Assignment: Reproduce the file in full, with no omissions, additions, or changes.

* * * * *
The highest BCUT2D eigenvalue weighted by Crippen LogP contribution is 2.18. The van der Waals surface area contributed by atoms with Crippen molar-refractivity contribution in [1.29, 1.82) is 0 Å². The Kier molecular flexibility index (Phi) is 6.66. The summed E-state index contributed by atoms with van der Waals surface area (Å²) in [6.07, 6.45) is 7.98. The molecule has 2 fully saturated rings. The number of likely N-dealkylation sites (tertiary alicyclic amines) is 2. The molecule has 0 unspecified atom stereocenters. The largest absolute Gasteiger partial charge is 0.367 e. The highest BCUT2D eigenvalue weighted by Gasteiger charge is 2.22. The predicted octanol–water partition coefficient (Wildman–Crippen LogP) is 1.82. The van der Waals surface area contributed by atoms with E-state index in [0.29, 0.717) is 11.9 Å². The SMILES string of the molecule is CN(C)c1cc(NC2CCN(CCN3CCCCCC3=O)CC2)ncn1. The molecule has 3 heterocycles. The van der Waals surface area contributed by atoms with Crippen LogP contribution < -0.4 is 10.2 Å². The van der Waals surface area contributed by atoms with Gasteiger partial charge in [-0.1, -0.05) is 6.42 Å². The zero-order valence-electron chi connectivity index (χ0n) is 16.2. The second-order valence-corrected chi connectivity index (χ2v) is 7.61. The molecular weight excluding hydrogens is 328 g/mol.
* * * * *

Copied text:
The highest BCUT2D eigenvalue weighted by Crippen LogP contribution is 2.18. The van der Waals surface area contributed by atoms with Crippen molar-refractivity contribution in [1.29, 1.82) is 0 Å². The Kier molecular flexibility index (Phi) is 6.66. The summed E-state index contributed by atoms with van der Waals surface area (Å²) in [6.07, 6.45) is 7.98. The molecule has 2 fully saturated rings. The number of likely N-dealkylation sites (tertiary alicyclic amines) is 2. The molecule has 0 unspecified atom stereocenters. The largest absolute Gasteiger partial charge is 0.367 e. The highest BCUT2D eigenvalue weighted by Gasteiger charge is 2.22. The predicted octanol–water partition coefficient (Wildman–Crippen LogP) is 1.82. The van der Waals surface area contributed by atoms with E-state index in [0.29, 0.717) is 11.9 Å². The SMILES string of the molecule is CN(C)c1cc(NC2CCN(CCN3CCCCCC3=O)CC2)ncn1. The molecule has 3 heterocycles. The van der Waals surface area contributed by atoms with Crippen LogP contribution < -0.4 is 10.2 Å². The van der Waals surface area contributed by atoms with Gasteiger partial charge in [-0.1, -0.05) is 6.42 Å². The zero-order valence-electron chi connectivity index (χ0n) is 16.2. The second-order valence-corrected chi connectivity index (χ2v) is 7.61. The molecular weight excluding hydrogens is 328 g/mol.